Royal Society Research Professor Emeritus at Cambridge University and Former Visiting Professor of Design at the Royal College of Art, London, UK

Mike Ashby is sole or lead author of several of Elsevier’s top selling engineering textbooks, including Materials and Design: The Art and Science of Material Selection in Product Design, Materials Selection in Mechanical Design, Materials and the Environment, and Materials: Engineering, Science, Processing and Design. He is also coauthor of the books Engineering Materials 1&2, and Nanomaterials, Nanotechnologies and Design.

Affiliations and Expertise

Professor Emeritus, Cambridge University, Cambridge, UK

Hugh Shercliff

Hugh Shercliff is a Senior Lecturer in Materials in the Department of Engineering at the University of Cambridge. He is a co-author of Michael Ashby's Materials, Third Edition (Butterworth-Heinemann, 2013), and a contributor on aluMATTER, an e-learning website for engineers and researchers sponsored by the European Aluminium Association.

Affiliations and Expertise

Senior Lecturer in Materials, Department of Engineering, University of Cambridge, UK

David Cebon

Professor of Mechanical Engineering, Cambridge University, UK

Affiliations and Expertise

Department of Engineering, University of Cambridge, England

Reviews

Professor Mike Ashby is well known for producing readily understandable materials education texts, and for the innovative use of graphical representation for material properties. This book, now in its second edition, is no exception and explains materials engineering from a design-led approach, as opposed to the more traditional science-led approach.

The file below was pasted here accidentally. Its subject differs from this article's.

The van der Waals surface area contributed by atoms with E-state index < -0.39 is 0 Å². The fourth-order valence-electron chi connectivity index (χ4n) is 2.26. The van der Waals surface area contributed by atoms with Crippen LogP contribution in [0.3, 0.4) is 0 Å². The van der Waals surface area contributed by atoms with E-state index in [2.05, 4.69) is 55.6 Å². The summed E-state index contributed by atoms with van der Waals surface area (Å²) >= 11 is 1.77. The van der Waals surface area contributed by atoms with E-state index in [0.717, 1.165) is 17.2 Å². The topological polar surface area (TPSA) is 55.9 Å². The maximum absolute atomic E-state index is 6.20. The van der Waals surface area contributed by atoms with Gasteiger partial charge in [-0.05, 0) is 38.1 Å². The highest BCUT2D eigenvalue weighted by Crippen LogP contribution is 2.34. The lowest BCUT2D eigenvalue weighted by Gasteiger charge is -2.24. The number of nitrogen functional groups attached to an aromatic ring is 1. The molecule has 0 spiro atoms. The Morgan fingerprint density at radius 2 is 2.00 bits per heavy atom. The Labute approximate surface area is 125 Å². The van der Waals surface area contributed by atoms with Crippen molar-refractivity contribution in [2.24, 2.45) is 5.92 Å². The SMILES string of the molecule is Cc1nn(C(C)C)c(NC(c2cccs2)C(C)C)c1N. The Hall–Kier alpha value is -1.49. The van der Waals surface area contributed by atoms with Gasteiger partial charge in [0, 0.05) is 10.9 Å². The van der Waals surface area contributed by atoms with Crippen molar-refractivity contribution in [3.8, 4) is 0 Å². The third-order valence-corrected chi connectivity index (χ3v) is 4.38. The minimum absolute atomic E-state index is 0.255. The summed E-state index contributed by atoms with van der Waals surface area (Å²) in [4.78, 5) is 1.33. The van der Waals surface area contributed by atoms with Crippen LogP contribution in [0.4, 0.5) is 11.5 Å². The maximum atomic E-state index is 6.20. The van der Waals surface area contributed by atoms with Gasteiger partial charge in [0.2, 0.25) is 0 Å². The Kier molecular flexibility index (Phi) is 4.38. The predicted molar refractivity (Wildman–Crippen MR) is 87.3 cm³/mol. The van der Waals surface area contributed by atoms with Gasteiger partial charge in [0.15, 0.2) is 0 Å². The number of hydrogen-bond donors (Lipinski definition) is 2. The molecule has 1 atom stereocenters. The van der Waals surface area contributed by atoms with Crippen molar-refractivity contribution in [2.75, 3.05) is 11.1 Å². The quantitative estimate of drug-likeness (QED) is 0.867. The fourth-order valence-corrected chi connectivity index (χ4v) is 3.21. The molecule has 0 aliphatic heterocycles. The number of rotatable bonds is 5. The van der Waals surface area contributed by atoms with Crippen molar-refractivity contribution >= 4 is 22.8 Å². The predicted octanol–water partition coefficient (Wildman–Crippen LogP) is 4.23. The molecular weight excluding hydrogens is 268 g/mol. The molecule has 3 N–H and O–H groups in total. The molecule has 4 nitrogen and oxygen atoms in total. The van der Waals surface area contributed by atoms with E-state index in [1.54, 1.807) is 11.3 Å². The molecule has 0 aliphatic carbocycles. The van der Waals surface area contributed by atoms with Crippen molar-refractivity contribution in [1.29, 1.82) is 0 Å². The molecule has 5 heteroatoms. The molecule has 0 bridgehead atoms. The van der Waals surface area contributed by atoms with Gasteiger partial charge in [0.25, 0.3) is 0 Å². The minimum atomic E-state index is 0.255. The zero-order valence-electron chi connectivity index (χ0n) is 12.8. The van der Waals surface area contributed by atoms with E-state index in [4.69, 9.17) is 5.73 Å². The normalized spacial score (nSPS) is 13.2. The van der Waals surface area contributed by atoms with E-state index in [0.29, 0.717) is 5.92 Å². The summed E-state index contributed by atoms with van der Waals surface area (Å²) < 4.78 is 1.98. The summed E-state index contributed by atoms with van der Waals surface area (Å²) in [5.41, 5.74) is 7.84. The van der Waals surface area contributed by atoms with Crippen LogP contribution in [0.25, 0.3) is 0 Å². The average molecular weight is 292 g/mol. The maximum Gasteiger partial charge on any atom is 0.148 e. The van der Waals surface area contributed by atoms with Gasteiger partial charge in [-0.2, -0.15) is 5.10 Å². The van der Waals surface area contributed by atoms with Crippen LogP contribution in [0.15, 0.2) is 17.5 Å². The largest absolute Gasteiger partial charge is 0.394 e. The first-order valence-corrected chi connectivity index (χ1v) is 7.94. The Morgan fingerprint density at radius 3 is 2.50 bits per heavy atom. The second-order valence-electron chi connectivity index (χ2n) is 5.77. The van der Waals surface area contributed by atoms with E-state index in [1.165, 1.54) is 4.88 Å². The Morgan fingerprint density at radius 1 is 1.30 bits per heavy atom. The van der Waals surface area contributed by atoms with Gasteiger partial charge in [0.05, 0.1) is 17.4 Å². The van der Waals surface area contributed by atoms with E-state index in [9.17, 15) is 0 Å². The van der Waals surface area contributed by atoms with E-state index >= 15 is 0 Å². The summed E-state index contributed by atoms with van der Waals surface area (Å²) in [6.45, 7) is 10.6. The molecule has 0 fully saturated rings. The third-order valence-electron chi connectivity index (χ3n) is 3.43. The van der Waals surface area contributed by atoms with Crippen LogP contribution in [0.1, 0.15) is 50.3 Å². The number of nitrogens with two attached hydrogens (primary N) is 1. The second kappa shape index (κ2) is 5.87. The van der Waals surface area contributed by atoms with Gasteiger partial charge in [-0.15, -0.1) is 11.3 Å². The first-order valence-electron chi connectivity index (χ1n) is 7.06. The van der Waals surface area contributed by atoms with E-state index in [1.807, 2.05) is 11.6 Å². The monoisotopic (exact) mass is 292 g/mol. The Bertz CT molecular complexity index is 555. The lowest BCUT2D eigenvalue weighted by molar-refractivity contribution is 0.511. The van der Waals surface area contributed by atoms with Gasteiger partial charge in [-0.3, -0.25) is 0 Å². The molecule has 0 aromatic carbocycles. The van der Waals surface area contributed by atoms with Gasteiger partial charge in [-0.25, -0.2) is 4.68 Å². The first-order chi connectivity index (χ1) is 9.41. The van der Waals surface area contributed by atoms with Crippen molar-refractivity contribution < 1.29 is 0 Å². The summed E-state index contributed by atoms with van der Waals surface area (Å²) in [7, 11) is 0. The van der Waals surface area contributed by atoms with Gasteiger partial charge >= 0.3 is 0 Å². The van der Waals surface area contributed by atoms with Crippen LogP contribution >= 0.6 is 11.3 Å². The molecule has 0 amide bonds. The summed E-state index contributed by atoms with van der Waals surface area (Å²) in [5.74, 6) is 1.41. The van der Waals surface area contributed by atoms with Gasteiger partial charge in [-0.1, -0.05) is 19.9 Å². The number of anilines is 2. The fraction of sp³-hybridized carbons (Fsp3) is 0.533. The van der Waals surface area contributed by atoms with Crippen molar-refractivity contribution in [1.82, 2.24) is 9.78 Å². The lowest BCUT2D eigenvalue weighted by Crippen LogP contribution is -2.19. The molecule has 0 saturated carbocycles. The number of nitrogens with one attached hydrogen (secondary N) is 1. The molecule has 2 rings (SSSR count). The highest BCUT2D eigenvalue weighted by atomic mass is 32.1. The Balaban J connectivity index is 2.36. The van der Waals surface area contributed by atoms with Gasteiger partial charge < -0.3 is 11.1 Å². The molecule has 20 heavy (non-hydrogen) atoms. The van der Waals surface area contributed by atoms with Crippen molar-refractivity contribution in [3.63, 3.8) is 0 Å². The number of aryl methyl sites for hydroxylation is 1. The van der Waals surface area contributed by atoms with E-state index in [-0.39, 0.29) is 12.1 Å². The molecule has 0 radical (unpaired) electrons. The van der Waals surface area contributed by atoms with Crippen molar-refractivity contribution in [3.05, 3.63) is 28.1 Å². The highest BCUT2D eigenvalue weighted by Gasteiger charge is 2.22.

Useful for reinforcing student learning is the inclusion of over 50 new worked examples, distributed throughout the book. Completely new are the self-contained Guided Learning Units or sections at the end of the book on crystallography, and phase diagrams and phase transformations, including exercises (and unlike the rest of the book with answers). There are also useful links to interactive ‘online’ tutorials and assessment, reinforcing the strong selfteaching aspects of the book.

[T]he book is aimed primarily at students and teachers of materials science and engineering, although engineering practitioners involved with materials and their selection will also find the extensive use of applications both useful and relevant.

-Engineering Designer, (Reviewed by Professor Kevin Edwards)